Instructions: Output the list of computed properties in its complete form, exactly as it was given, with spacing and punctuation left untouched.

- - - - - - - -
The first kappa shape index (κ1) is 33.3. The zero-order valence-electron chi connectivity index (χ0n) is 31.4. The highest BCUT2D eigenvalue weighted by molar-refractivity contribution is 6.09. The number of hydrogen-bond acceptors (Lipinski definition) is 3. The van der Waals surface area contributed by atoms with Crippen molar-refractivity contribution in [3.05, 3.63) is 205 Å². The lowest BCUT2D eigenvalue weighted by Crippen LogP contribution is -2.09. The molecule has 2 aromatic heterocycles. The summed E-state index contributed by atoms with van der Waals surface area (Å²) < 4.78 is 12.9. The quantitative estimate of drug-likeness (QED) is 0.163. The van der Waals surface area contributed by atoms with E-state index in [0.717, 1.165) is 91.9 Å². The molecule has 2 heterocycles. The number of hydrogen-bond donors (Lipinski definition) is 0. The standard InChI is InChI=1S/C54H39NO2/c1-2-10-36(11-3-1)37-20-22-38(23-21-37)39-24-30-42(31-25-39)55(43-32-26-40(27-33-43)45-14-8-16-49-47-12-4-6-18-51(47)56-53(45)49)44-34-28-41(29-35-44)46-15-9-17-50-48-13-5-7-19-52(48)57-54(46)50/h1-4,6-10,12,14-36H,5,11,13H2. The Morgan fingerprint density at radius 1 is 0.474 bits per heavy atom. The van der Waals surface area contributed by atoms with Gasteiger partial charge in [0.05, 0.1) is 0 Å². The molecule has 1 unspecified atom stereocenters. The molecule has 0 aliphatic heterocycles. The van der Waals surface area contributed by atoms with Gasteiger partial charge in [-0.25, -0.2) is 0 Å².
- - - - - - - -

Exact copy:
The first kappa shape index (κ1) is 33.3. The zero-order valence-electron chi connectivity index (χ0n) is 31.4. The highest BCUT2D eigenvalue weighted by molar-refractivity contribution is 6.09. The number of hydrogen-bond acceptors (Lipinski definition) is 3. The van der Waals surface area contributed by atoms with Crippen molar-refractivity contribution in [3.05, 3.63) is 205 Å². The lowest BCUT2D eigenvalue weighted by Crippen LogP contribution is -2.09. The molecule has 2 aromatic heterocycles. The summed E-state index contributed by atoms with van der Waals surface area (Å²) < 4.78 is 12.9. The quantitative estimate of drug-likeness (QED) is 0.163. The van der Waals surface area contributed by atoms with E-state index in [0.717, 1.165) is 91.9 Å². The molecule has 2 heterocycles. The number of hydrogen-bond donors (Lipinski definition) is 0. The standard InChI is InChI=1S/C54H39NO2/c1-2-10-36(11-3-1)37-20-22-38(23-21-37)39-24-30-42(31-25-39)55(43-32-26-40(27-33-43)45-14-8-16-49-47-12-4-6-18-51(47)56-53(45)49)44-34-28-41(29-35-44)46-15-9-17-50-48-13-5-7-19-52(48)57-54(46)50/h1-4,6-10,12,14-36H,5,11,13H2. The Morgan fingerprint density at radius 1 is 0.474 bits per heavy atom. The van der Waals surface area contributed by atoms with Gasteiger partial charge in [0.05, 0.1) is 0 Å². The molecule has 1 unspecified atom stereocenters. The molecule has 0 aliphatic heterocycles. The van der Waals surface area contributed by atoms with Gasteiger partial charge in [-0.25, -0.2) is 0 Å².